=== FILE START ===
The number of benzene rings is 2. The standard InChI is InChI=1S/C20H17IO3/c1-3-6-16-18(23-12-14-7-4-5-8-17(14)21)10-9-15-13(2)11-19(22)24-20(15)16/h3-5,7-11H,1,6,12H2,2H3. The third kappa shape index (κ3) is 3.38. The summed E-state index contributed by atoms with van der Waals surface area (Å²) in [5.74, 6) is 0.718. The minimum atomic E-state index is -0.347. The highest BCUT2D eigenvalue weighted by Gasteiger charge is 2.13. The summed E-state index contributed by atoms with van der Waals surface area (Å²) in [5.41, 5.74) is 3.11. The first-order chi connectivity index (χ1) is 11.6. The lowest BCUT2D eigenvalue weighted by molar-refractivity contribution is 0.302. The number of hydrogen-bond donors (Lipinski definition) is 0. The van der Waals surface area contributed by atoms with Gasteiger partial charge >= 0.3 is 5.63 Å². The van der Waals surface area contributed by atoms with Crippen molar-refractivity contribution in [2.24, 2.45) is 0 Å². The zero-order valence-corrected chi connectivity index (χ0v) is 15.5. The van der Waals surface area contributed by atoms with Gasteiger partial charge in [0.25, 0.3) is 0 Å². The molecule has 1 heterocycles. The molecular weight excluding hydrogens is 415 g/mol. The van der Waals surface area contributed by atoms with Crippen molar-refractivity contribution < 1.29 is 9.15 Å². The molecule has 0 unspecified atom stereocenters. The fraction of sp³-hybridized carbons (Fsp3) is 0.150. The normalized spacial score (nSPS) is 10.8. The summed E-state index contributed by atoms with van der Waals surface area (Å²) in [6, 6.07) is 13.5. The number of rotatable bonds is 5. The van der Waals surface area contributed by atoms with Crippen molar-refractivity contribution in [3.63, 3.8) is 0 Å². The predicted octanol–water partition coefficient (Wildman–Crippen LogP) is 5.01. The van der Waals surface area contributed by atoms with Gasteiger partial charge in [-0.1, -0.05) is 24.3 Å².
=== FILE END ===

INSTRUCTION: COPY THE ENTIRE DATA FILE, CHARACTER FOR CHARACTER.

The number of benzene rings is 2. The standard InChI is InChI=1S/C20H17IO3/c1-3-6-16-18(23-12-14-7-4-5-8-17(14)21)10-9-15-13(2)11-19(22)24-20(15)16/h3-5,7-11H,1,6,12H2,2H3. The third kappa shape index (κ3) is 3.38. The summed E-state index contributed by atoms with van der Waals surface area (Å²) in [5.74, 6) is 0.718. The minimum atomic E-state index is -0.347. The highest BCUT2D eigenvalue weighted by Gasteiger charge is 2.13. The summed E-state index contributed by atoms with van der Waals surface area (Å²) in [5.41, 5.74) is 3.11. The first-order chi connectivity index (χ1) is 11.6. The lowest BCUT2D eigenvalue weighted by molar-refractivity contribution is 0.302. The number of hydrogen-bond donors (Lipinski definition) is 0. The van der Waals surface area contributed by atoms with Gasteiger partial charge >= 0.3 is 5.63 Å². The van der Waals surface area contributed by atoms with Crippen molar-refractivity contribution in [2.24, 2.45) is 0 Å². The zero-order valence-corrected chi connectivity index (χ0v) is 15.5. The van der Waals surface area contributed by atoms with Gasteiger partial charge in [0.25, 0.3) is 0 Å². The molecule has 1 heterocycles. The molecular weight excluding hydrogens is 415 g/mol. The van der Waals surface area contributed by atoms with Crippen molar-refractivity contribution < 1.29 is 9.15 Å². The molecule has 0 unspecified atom stereocenters. The fraction of sp³-hybridized carbons (Fsp3) is 0.150. The normalized spacial score (nSPS) is 10.8. The summed E-state index contributed by atoms with van der Waals surface area (Å²) in [6, 6.07) is 13.5. The number of rotatable bonds is 5. The van der Waals surface area contributed by atoms with Crippen molar-refractivity contribution in [3.63, 3.8) is 0 Å². The predicted octanol–water partition coefficient (Wildman–Crippen LogP) is 5.01. The van der Waals surface area contributed by atoms with Gasteiger partial charge in [-0.1, -0.05) is 24.3 Å².